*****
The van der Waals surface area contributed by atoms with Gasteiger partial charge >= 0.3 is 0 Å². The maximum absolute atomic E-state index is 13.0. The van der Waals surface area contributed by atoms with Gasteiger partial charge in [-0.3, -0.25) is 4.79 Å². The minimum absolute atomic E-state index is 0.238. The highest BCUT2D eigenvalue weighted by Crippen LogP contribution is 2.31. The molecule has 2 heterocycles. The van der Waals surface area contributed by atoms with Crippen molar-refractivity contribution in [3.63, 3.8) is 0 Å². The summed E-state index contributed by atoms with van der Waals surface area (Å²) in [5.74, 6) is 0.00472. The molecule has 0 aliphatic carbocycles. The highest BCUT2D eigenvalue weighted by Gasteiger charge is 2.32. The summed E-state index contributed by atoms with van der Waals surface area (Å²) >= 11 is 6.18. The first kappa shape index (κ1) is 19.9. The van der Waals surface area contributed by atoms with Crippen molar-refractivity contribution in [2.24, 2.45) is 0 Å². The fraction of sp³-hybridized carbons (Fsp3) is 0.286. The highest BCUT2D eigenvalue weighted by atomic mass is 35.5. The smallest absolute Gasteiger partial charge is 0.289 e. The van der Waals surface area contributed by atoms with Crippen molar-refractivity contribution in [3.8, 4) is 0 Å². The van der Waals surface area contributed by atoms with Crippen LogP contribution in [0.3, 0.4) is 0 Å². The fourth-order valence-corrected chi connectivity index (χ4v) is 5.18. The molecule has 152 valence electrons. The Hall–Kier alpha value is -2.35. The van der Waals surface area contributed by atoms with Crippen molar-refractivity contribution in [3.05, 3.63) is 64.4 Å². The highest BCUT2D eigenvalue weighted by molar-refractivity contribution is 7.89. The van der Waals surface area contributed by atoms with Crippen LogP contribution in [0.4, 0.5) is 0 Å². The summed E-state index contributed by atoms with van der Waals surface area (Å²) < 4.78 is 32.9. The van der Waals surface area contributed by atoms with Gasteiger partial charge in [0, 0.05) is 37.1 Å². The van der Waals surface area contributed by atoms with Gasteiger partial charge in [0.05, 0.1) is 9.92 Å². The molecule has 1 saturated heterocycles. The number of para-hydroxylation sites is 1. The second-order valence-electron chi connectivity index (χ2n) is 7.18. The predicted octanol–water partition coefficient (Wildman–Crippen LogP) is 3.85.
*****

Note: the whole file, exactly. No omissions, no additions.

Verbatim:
The van der Waals surface area contributed by atoms with Gasteiger partial charge >= 0.3 is 0 Å². The maximum absolute atomic E-state index is 13.0. The van der Waals surface area contributed by atoms with Gasteiger partial charge in [-0.3, -0.25) is 4.79 Å². The minimum absolute atomic E-state index is 0.238. The highest BCUT2D eigenvalue weighted by Crippen LogP contribution is 2.31. The molecule has 2 heterocycles. The van der Waals surface area contributed by atoms with Crippen molar-refractivity contribution in [3.63, 3.8) is 0 Å². The summed E-state index contributed by atoms with van der Waals surface area (Å²) in [5.74, 6) is 0.00472. The molecule has 0 aliphatic carbocycles. The highest BCUT2D eigenvalue weighted by Gasteiger charge is 2.32. The summed E-state index contributed by atoms with van der Waals surface area (Å²) >= 11 is 6.18. The first kappa shape index (κ1) is 19.9. The van der Waals surface area contributed by atoms with Crippen molar-refractivity contribution in [2.24, 2.45) is 0 Å². The fraction of sp³-hybridized carbons (Fsp3) is 0.286. The highest BCUT2D eigenvalue weighted by atomic mass is 35.5. The smallest absolute Gasteiger partial charge is 0.289 e. The van der Waals surface area contributed by atoms with Crippen molar-refractivity contribution in [3.8, 4) is 0 Å². The van der Waals surface area contributed by atoms with Crippen LogP contribution in [0.3, 0.4) is 0 Å². The fourth-order valence-corrected chi connectivity index (χ4v) is 5.18. The molecule has 152 valence electrons. The Hall–Kier alpha value is -2.35. The van der Waals surface area contributed by atoms with Crippen molar-refractivity contribution in [3.05, 3.63) is 64.4 Å². The highest BCUT2D eigenvalue weighted by molar-refractivity contribution is 7.89. The van der Waals surface area contributed by atoms with Crippen LogP contribution in [0.4, 0.5) is 0 Å². The summed E-state index contributed by atoms with van der Waals surface area (Å²) < 4.78 is 32.9. The van der Waals surface area contributed by atoms with Gasteiger partial charge in [0, 0.05) is 37.1 Å². The van der Waals surface area contributed by atoms with Gasteiger partial charge in [0.05, 0.1) is 9.92 Å². The molecule has 1 saturated heterocycles. The number of para-hydroxylation sites is 1. The second-order valence-electron chi connectivity index (χ2n) is 7.18. The predicted octanol–water partition coefficient (Wildman–Crippen LogP) is 3.85.